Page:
Posted Date: 08/08/2018
by: RISD Media Staff
There’s exciting things brewing at Raymondville Early College High School in the form of a new advanced nursing program and an innovative welding facility that are set in place for the 2018-19 school year.
This fall, in partnership with Costal Bend College, the nursing program will be expanded to offer a pre-registered nursing (RN) program.
Students enrolled in the program will have the opportunity to earn 15 college hours towards an LVN degree and Associates Degree in Nursing.
“This will be a bridge program into the LVN program,” explained Joann Posas, R.N., the District Health Care Coordinator, “and will give students the chance to save time and money by completing nursing courses while in high school. This is a great opportunity for students interested in the healthcare profession.”
Having a registered nurse employed by the district allows LVN level courses to be taught at RECHS.
The Texas Workforce Commission lists the occupation of nursing as one of the most in-demand professions in the state with an average median salary of more than $76,000 a year.
It’s estimated that 15,000 new nursing jobs will be available in the next ten years.
“Nurses are always in high demand. It’s a stable position that is very versatile,” said Posas, a twenty-year veteran in the medical field, “you can work in a doctor’s office, clinics, home health, or hospitals. Helping others is very job satisfying.”
Assistant Superintendent Benjamin Clinton stated that the district has clear goals for the nursing program.
“Our goal in the next two years is to graduate students as LVNs. In four years, which will be our current freshmen group, we plan to graduate students with an Associates Degree (R.N.),” said Clinton.
Thanks to a $222,000 Dual Credit Grant from the Texas Workforce Commission, the district is planning to purchase top of the line equipment to help make the program a success.
“This is an exciting program for the students in the district. We are fortunate to have a forward-thinking school board and superintendent that support this program and are dedicated to making it a success,” stated Posas.
Another addition to the district will be a state of the art welding and mechanical science facility that will be built next to the current ag building. The 35x60’ building will house five virtual welders and ten welding stations.
“The grant our district was awarded is a great thing,” explained Agriculture Science Instructor Richard Garcia, now in his 31st year as an educator, “our high school will be one of the first schools in the Rio Grande Valley to have virtual welders to train students.”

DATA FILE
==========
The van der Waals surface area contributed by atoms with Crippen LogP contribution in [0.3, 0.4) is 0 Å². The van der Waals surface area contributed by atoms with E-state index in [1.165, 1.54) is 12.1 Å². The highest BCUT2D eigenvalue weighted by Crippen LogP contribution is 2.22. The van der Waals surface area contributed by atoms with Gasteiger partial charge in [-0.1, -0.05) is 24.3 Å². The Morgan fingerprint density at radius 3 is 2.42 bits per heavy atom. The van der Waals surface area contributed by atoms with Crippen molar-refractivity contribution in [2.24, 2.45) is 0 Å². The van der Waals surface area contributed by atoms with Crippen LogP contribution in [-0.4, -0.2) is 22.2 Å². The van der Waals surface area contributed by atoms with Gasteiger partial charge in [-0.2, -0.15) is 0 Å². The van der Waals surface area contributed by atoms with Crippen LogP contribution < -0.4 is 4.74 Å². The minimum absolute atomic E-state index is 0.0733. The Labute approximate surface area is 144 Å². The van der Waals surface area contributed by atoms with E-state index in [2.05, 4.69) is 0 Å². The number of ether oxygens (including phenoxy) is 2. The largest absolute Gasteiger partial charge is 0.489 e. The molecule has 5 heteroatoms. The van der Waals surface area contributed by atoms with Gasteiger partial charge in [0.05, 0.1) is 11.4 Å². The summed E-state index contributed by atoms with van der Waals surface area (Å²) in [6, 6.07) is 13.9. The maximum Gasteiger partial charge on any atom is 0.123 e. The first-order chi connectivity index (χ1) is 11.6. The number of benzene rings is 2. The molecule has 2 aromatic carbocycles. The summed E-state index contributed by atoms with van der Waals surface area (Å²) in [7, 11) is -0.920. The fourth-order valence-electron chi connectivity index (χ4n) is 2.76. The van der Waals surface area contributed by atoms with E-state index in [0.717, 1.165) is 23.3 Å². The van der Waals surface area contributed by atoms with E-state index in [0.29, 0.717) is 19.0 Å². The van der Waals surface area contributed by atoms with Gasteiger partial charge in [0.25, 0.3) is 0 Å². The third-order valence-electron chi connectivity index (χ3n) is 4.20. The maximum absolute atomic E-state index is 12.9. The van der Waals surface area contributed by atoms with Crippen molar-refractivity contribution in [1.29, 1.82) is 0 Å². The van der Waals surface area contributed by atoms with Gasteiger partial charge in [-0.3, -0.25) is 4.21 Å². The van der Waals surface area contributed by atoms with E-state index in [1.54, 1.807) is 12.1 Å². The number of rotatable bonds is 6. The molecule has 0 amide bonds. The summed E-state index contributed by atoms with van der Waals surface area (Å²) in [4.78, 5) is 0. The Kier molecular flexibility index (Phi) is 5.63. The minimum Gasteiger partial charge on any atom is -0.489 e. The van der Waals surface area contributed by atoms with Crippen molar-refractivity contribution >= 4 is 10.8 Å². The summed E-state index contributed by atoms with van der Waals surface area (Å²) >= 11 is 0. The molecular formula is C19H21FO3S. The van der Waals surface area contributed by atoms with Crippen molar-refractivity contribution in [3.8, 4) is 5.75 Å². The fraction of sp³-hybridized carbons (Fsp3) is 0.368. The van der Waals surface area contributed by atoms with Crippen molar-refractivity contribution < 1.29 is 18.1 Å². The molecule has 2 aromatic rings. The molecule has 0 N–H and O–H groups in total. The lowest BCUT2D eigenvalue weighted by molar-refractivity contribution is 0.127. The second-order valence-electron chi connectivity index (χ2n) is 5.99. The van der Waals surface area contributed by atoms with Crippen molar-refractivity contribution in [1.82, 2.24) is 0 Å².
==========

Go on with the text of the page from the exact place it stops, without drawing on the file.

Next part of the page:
Virtual welding simulators help students develop confidence in their abilities and offer numerous benefits.
“It’s a training aid for students and uses no consumables. Once a student puts on a helmet the computerized program is very realistic. A student feels the tension just like real welding,” added Garcia.
The virtual welder program has multiple levels (ranging from easy to difficult) that students must complete before graduating to live welding. The program critiques a welder’s technique and can be set to host competitions among groups of students.
Along with virtual welders, the new facility will contain ten welding stations that can help students weld projects and eventually earn a welding or construction certificate.
“Students follow a pathway through our courses and will be eligible to get certified through the (AWS) American Welding Society and the National Center for Construction Education and Research (NCCER),” said Garcia, “students can enter the program as freshmen and develop skills for their future in the workforce.”
The Texas Workforce Commission lists welding as of the top 10 professions in demand across the state.
Garcia has former students that work in Texas, New Mexico, Montana, Wyoming, and other places across the country.
“There are former Raymondville graduates earning a living using welding and construction skills they first acquired here,” said Garcia.
The RISD School Board supports students learning skills that have real-world applications.
“We, the Board of Trustees, want to help provide students with as many opportunities as possible and help them achieve success in and outside the classroom,” stated school board, President John Solis, “Students deserve to be self-sufficient and economically sustaining members of their community.”